“Unlike other recent periods when we have had to use extraordinary measures to continue financing the government, this time these measures will give us only a brief span of time,” Lew said in a speech at the Bipartisan Policy Center. “Given these realities, it is imperative that Congress move right away to increase our borrowing authority.”
Congress, meanwhile, is moving at a relatively glacial pace. House Speaker John A. Boehner (R-Ohio) said last week that he will not permit the nation to default on its debt. But House Republicans emerged from their annual policy retreat without a plan for bartering with Democrats in exchange for raising the debt limit.
The most popular option under discussion by Republicans would combine a one-year extension of the debt limit with a ban on “bailouts” for health-
insurance companies under the Affordable Care Act.
But Democrats say that the provisions dubbed “bailouts” by the GOP are necessary to ease the transition into the health-care law’s public marketplaces — and were employed when Republicans set up a similar system for the Medicare Part D prescription-drug program.
Congress temporarily suspended the debt limit in October as part of a deal to reopen the government after a 16-day shutdown. On Friday, the limit will go back into force at the current level of U.S. indebtedness, which stood Monday at just under $17.3 trillion.
At that point, Lew said, Treasury will start taking “extraordinary measures” to conserve cash. Those measures are a well-worn set of tools, but they will not buy Treasury nearly as much time as in previous standoffs.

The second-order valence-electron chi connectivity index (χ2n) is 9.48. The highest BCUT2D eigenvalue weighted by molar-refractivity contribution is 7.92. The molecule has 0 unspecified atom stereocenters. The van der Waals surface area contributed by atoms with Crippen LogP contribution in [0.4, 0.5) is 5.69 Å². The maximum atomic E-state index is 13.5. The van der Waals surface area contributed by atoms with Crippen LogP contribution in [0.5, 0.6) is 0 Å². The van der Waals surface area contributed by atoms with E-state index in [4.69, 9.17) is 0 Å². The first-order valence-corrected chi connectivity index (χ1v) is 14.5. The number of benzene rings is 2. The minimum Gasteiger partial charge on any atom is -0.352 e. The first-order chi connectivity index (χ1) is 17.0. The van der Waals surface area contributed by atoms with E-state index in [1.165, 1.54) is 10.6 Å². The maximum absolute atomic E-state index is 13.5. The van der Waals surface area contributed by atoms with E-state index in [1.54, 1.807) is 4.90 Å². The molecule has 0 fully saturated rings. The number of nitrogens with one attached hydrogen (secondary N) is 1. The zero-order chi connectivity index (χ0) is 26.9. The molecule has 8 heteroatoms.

There are two powerful “extraordinary measures.” The first, which is available, is through the federal employees’ retirement investments, known as the G Fund because it holds government bonds. The government can temporarily reduce how much debt is held by the fund, which gives it more room to borrow within the debt limit.
The second measure, which is not available, is making new investments to the civil-service disability and retirement fund, which the government uses to pay out civil service pensions. The fund sometimes has maturing securities, or interest that has been earned on those securities, that are added to the account. In the past, Treasury has been able to defer those new investments, which gives the government more borrowing authority. But during the next month, no securities are scheduled to roll over, and no interest will be credited to the fund.
Meanwhile, with tax-filing season underway, refunds will be going out the door faster than tax payments will be coming in, leaving the government with less cash on hand than usual. In its latest analysis, the Bipartisan Policy Center (BPC) projects that the government will reach the point where it can no longer meet all of its obligations sometime between Feb. 28 and March 25.
As soon as March 14, according to the BPC’s analysis, the government could be within $5 billion of default — “even under a very optimistic scenario.” The BPC calculates that a typical day’s spending in March will be about $10 billion. As a result, the government could run out of funds “on or in the days before March 14.”
About the same time, Treasury will be required to make sizable payments to Medicare providers and bondholders, and write big checks to active-duty soldiers, veterans and Social Security recipients. For instance, $26 billion in Social Security checks is set to go out March 3, followed by an additional $12 billion on March 12.
With tax season in full swing, predicting the date of default has been especially tricky. In a November report, the Congressional Budget Office agreed that Treasury would probably exhaust the extraordinary measures in March. But because of uncertainty around tax filings, the CBO said that it was possible that Treasury could hold out as late as June.
More recent projections, however, point to the drop-dead date being sooner rather than later. A scenario in which Lew could ward off disaster until the spring, the BPC said, is “extremely unlikely.”